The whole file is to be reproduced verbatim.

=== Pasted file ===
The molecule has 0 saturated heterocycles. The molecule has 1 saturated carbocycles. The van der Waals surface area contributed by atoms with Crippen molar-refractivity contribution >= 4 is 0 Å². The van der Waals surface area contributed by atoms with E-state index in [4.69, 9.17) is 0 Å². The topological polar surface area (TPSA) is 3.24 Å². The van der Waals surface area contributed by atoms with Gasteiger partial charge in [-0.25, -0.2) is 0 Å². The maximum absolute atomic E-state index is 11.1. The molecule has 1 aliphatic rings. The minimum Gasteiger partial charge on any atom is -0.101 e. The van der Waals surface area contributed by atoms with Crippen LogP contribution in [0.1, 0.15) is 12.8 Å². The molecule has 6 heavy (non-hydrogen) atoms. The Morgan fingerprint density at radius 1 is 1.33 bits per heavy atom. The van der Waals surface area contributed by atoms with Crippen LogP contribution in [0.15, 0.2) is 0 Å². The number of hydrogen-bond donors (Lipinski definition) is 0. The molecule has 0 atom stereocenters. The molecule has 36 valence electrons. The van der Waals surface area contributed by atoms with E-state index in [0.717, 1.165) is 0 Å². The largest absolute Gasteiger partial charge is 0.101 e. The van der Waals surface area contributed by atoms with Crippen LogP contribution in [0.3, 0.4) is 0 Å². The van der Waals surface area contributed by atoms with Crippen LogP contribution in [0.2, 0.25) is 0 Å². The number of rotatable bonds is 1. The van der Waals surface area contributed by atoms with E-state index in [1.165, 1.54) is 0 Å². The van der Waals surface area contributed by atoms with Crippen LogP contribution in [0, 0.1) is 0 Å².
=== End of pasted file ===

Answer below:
The molecule has 0 saturated heterocycles. The molecule has 1 saturated carbocycles. The van der Waals surface area contributed by atoms with Crippen molar-refractivity contribution >= 4 is 0 Å². The van der Waals surface area contributed by atoms with E-state index in [4.69, 9.17) is 0 Å². The topological polar surface area (TPSA) is 3.24 Å². The van der Waals surface area contributed by atoms with Gasteiger partial charge in [-0.25, -0.2) is 0 Å². The maximum absolute atomic E-state index is 11.1. The molecule has 1 aliphatic rings. The minimum Gasteiger partial charge on any atom is -0.101 e. The van der Waals surface area contributed by atoms with Crippen LogP contribution in [0.1, 0.15) is 12.8 Å². The molecule has 6 heavy (non-hydrogen) atoms. The Morgan fingerprint density at radius 1 is 1.33 bits per heavy atom. The van der Waals surface area contributed by atoms with Crippen LogP contribution in [0.15, 0.2) is 0 Å². The number of hydrogen-bond donors (Lipinski definition) is 0. The molecule has 0 atom stereocenters. The molecule has 36 valence electrons. The van der Waals surface area contributed by atoms with E-state index in [0.717, 1.165) is 0 Å². The largest absolute Gasteiger partial charge is 0.101 e. The van der Waals surface area contributed by atoms with Crippen LogP contribution in [0.3, 0.4) is 0 Å². The van der Waals surface area contributed by atoms with Crippen LogP contribution in [0.2, 0.25) is 0 Å². The number of rotatable bonds is 1. The van der Waals surface area contributed by atoms with E-state index in [1.165, 1.54) is 0 Å². The van der Waals surface area contributed by atoms with Crippen LogP contribution in [0, 0.1) is 0 Å².